Seeking Regional Hegemony in Practice
After a lot of posts about China and the theory and prospects for regional hegemony, the real world of international politics has provided a glimpse of what may be to come in Eastern Eurasia. The behavior is not exactly surprising. China’s recent spat with Japan, as Blirg points out, was not a major incident in and of itself, but the furor which it aroused is indicative of the rising tensions over sea control and the regional balance of power in China’s maritime periphery.
Though China has technically won the immediate issue and the Chinese fishing boat captain at the root of the dispute has come home, they have hardly shown prime strategic judgment. As a propaganda victory for domestic consumption, the incident might have served the regime’s immediate interests, allowing the cooler-headed technocrats running the PRC to calm more bellicose elements within China. In a larger view, though, the Senkaku Islands remain beyond Chinese control, and Japan remains firmly in the US camp on security issues. A more adept Chinese leadership might have exploited the chaotic state of Japan’s DPJ-led government and the rifts exposed by the disputes over US basing in Okinawa to try to neutralize Japan. Instead, they have jolted the Japanese into recognizing their irritation with the US carries far less weight than their fear of an assertive China.
As Dan Drezner pointed out, many prominent voices of the commentariat, absorbed in internal debates and dissatisfaction with Washington politics, tend to assume that China has mastered some form of wrong-but-prescient, ultra-efficient form of government that dooms the United States to subservience to our new overlords in Beijing. I do not buy into a lot of this commentary*, because it enormously overstates the internal political problems of the US, and understates the internal problems of a country which does not exert territorial control over one of its claimed provinces, maintains control over its western borderlands by military force, suffers enormous environmental degradation, and must manage the new desires for prosperity and modernity all while managing massive transitions in its economic geography and, despite becoming the world’s number two economy, has to deal with all of this while still possessing a GDP per capita around that of Albania.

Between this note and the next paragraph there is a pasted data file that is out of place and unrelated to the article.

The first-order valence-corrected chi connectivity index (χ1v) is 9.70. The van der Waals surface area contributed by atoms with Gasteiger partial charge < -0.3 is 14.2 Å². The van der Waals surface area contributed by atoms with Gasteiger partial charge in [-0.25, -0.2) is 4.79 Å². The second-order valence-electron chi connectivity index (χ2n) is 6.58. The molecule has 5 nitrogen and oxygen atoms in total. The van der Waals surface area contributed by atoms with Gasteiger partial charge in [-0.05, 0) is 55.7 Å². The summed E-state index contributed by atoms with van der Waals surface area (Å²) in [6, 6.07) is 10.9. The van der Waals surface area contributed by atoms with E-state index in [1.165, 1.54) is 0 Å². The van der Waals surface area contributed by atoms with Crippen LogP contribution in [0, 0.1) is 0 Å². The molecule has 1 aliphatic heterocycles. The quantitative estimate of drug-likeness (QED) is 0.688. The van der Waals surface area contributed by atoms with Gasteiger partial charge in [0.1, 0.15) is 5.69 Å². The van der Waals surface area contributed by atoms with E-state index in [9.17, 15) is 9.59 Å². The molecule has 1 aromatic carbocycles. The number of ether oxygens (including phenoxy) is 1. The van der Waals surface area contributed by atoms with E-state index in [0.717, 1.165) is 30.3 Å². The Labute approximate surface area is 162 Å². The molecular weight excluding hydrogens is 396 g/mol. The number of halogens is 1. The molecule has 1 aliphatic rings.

China’s relative state of underdevelopment and the numerous challenges it will face in taming East Asia mean it is a long way away from posing the kind of regional-hegemonic threat to the US that many get so worried about. Because most Asian countries are relatively eager to defer to the US on issues of regional security, and there are strong potential challengers to Chinese hegemony in Eastern Eurasia, the US should not make the mistake of adopting an aggressive containment strategy in the area. China’s bungled diplomacy and local presence make it a far more compelling threat to local states than the US, which can take advantage of its option to function as an offshore balancer. Part of the reason that any run at regional hegemony would take China decades is not just because of building up the necessary fundamentals, but because China needs time to correct its own errors and temper vigor with experience.
Reconfiguring US political relationships, force structure, and economic ties to adapt to a rising China and prevent its growing regional power from sparking a war with its neighbors will be difficult, but necessary. This does not have to be World War III. It does not even have to be the Cold War. In practice, seeking regional hegemony is an incredibly complicated process, and China will have myriad disputes and rivalries to sort through if it hopes to achieve it – and while it might be strong enough to coerce, it is too weak to resist a significant balancing coalition. The recent dispute over the Senkaku Islands is proof that managing China’s rise deserves more of policymaker’s attention and consideration than it has been getting, but also that it deserves less hyperbolic rhetoric than both Beijing’s admirers and disgruntled hawks have devoted towards it.
*How many Thomas Friedman columns are based on proclaiming the end of American supremacy because the government won’t invest money in companies whose CEO’s Friedman gets lunch with in between electric car rides?